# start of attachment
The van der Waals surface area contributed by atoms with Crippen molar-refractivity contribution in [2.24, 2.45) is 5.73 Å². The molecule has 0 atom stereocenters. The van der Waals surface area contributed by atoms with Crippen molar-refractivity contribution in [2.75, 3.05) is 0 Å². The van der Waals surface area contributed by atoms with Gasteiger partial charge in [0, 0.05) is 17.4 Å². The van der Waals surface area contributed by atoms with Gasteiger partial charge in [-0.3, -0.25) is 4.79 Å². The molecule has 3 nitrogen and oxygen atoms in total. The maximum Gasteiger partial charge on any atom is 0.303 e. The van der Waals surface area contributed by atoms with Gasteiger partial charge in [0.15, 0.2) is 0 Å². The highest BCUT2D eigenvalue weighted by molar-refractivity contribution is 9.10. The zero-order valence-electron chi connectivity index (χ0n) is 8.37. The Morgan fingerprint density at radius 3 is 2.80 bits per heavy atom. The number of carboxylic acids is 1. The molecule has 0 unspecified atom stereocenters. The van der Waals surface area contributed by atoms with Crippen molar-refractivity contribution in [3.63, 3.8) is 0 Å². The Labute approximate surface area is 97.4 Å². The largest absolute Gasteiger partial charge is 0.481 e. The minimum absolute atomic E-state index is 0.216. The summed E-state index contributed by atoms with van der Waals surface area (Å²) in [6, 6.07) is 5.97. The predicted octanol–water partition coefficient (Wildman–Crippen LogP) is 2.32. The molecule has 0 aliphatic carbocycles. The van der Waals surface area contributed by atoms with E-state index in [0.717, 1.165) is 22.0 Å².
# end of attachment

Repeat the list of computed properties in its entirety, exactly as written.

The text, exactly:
The van der Waals surface area contributed by atoms with Crippen molar-refractivity contribution in [2.24, 2.45) is 5.73 Å². The molecule has 0 atom stereocenters. The van der Waals surface area contributed by atoms with Crippen molar-refractivity contribution in [2.75, 3.05) is 0 Å². The van der Waals surface area contributed by atoms with Gasteiger partial charge in [0, 0.05) is 17.4 Å². The van der Waals surface area contributed by atoms with Gasteiger partial charge in [-0.3, -0.25) is 4.79 Å². The molecule has 3 nitrogen and oxygen atoms in total. The maximum Gasteiger partial charge on any atom is 0.303 e. The van der Waals surface area contributed by atoms with Gasteiger partial charge in [0.15, 0.2) is 0 Å². The highest BCUT2D eigenvalue weighted by molar-refractivity contribution is 9.10. The zero-order valence-electron chi connectivity index (χ0n) is 8.37. The Morgan fingerprint density at radius 3 is 2.80 bits per heavy atom. The number of carboxylic acids is 1. The molecule has 0 unspecified atom stereocenters. The van der Waals surface area contributed by atoms with Crippen molar-refractivity contribution in [3.63, 3.8) is 0 Å². The Labute approximate surface area is 97.4 Å². The largest absolute Gasteiger partial charge is 0.481 e. The minimum absolute atomic E-state index is 0.216. The summed E-state index contributed by atoms with van der Waals surface area (Å²) in [6, 6.07) is 5.97. The predicted octanol–water partition coefficient (Wildman–Crippen LogP) is 2.32. The molecule has 0 aliphatic carbocycles. The van der Waals surface area contributed by atoms with E-state index in [0.717, 1.165) is 22.0 Å².